PREPARATION AND ISOLATION OF A PROTEIN ISOLATE FROM CUCURBITA FOETIDISSIMA SEED (SQUASH).
AuthorHENDERSON, CURTIS WAYNE.
AdvisorBerry, James W.
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PublisherThe University of Arizona.
RightsCopyright © is held by the author. Digital access to this material is made possible by the University Libraries, University of Arizona. Further transmission, reproduction or presentation (such as public display or performance) of protected items is prohibited except with permission of the author.
AbstractThe buffalo gourd (Cucurbita foetidissima), a xerophytic gourd indigenous to the southwestern United States, has been touted a potential food source, particularly in arid and semi-arid regions of the world. Protein isolates from seeds of the gourd were prepared according to sophisticated laboratory and rudimentary village procedures. Prior to preparation of the isolates, levels of trypsin inhibitors, lectins, phytates and flatulent oligosaccharides were measured in defatted, hulled seed. These compounds exist, in xerophytic and domestic squashes, in similar or reduced amounts relative to soybean meal and should pose no noxious threat to the food quality of the protein isolates. The efficacy of protein extraction by a monovalent extractant, sodium hydroxide, was compared to a divalent solvent, calcium hydroxide. These species of protein isolates were compared to isolate prepared, in a similar manner, from seeds of Hubbard squash (Cucurbita maxima), a domestic squash. Chemical analyses indicated sodium hydroxide was the most effective extractant, regardless of procedure or species. Protein content was greater in the laboratory procedure, but amino acid levels were comparable in both laboratory and village processes, in both cucurbit species. Lysine and threonine were found to be limiting amino acids in the isolates compared to the FAO provisional pattern. The amino acid patterns of cucurbit protein isolates were comparable to those of sunflower, safflower and flax but inferior to soybean and rapeseed isolates. When the village procedure, sodium hydroxide extraction, was expanded to a large-scale operation, permitting the production of ample quantities of isolate for animal studies, the amino acid profile became more deficient. The large-scale extraction process was less effective in extracting a high quality protein, albeit the protein and fat content were comparable to the small-scale procedure. Biological evaluation, e.g., total weight gain and PER, of these protein isolates revealed the cucurbit protein isolates were minimally effective as a protein source, whether as a supplementation to sorghum and millet diets or as a sole source of protein. Chemical scores support these conclusions.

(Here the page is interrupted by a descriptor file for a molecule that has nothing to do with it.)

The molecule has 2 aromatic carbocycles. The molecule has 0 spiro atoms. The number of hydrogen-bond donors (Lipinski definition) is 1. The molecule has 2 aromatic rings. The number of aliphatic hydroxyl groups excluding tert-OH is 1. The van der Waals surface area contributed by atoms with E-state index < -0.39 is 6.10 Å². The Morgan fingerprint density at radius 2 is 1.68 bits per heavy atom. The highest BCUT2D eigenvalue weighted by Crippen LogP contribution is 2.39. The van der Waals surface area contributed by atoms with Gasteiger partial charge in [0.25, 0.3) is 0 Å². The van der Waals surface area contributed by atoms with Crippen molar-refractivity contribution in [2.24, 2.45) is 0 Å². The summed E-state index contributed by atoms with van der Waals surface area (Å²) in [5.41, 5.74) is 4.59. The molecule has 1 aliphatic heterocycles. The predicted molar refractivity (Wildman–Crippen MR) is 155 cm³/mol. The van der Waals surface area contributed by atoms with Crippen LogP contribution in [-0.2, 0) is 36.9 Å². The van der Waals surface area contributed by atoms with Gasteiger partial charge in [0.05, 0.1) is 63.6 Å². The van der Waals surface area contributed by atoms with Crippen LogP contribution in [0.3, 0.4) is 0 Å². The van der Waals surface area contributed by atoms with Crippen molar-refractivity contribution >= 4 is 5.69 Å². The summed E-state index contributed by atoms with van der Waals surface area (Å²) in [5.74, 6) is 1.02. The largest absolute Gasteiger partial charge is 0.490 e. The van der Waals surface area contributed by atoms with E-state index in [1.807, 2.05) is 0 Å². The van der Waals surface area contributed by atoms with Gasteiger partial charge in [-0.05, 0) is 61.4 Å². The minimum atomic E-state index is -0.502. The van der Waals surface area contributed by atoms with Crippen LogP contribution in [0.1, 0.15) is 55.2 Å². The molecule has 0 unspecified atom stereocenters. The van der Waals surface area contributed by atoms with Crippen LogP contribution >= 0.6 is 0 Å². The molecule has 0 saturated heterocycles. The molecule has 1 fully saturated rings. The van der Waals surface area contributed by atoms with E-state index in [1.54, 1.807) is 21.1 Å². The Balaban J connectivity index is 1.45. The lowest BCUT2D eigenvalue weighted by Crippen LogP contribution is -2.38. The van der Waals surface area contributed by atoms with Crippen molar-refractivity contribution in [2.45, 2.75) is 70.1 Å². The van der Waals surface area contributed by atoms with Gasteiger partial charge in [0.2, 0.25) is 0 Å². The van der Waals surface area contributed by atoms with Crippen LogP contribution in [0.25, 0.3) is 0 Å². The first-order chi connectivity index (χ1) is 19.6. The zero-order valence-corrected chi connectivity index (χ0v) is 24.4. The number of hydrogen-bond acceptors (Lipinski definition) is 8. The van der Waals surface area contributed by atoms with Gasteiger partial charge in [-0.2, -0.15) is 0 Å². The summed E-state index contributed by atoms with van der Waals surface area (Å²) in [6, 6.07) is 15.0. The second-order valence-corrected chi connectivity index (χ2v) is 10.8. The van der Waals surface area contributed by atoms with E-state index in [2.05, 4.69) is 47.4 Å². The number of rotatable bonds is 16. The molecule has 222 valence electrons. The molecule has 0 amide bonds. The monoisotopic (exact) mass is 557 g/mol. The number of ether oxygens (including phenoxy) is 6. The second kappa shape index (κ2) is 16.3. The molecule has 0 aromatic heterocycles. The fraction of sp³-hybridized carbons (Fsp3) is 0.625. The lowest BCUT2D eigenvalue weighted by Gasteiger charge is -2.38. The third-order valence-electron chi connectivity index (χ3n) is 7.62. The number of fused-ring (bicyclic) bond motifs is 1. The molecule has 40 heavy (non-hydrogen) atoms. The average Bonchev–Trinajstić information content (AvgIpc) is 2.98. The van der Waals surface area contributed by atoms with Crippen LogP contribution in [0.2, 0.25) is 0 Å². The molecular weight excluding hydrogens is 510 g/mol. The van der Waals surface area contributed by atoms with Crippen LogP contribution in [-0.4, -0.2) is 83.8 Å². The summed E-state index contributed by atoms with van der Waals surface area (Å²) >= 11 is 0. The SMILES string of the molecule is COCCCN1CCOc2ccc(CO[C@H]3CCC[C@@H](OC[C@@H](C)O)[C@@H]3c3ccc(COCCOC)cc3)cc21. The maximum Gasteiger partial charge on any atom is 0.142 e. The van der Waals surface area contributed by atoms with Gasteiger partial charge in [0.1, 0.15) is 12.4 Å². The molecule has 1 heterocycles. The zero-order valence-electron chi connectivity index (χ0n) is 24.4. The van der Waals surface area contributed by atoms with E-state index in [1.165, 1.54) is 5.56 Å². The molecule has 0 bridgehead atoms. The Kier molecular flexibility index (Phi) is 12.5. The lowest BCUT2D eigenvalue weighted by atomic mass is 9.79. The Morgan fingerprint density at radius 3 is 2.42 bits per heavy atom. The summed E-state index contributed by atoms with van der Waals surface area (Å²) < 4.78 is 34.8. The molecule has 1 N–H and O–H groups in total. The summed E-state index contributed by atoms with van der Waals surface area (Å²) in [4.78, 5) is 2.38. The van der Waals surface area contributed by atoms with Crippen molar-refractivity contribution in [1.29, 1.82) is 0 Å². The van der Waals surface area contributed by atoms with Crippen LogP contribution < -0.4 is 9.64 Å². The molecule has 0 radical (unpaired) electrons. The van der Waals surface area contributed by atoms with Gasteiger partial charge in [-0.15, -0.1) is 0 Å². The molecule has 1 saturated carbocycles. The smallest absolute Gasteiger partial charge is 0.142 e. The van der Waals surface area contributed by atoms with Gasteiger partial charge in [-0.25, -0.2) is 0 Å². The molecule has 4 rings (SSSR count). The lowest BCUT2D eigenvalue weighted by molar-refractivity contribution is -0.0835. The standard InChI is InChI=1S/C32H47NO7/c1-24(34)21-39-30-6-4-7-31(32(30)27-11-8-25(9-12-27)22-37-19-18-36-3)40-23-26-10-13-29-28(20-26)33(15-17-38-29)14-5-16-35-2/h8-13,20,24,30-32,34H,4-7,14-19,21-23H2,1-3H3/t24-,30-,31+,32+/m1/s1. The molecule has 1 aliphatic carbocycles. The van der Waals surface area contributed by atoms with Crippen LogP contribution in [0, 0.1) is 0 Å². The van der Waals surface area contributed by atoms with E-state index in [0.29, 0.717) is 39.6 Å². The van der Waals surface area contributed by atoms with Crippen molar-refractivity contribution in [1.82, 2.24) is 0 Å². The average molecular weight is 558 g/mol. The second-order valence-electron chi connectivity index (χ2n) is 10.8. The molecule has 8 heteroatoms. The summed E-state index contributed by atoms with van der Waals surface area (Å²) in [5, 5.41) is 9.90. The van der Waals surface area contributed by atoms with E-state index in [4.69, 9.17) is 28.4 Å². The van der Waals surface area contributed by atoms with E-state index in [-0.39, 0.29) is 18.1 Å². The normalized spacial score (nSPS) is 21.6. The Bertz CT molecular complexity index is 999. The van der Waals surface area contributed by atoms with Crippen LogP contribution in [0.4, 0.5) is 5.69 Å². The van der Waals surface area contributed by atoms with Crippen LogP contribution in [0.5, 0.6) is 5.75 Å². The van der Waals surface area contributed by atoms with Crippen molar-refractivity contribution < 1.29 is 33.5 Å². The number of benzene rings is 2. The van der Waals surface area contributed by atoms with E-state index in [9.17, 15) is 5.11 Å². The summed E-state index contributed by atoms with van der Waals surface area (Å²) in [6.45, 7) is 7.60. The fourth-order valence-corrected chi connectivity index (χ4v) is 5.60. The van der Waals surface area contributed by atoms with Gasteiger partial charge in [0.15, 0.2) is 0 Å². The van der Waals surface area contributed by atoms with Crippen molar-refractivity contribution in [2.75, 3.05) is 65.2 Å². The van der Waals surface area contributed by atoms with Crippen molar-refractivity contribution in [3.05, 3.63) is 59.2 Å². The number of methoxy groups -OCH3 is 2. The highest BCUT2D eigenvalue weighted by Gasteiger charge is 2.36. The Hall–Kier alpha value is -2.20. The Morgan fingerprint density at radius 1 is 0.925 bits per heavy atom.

Degree ProgramNutritional Sciences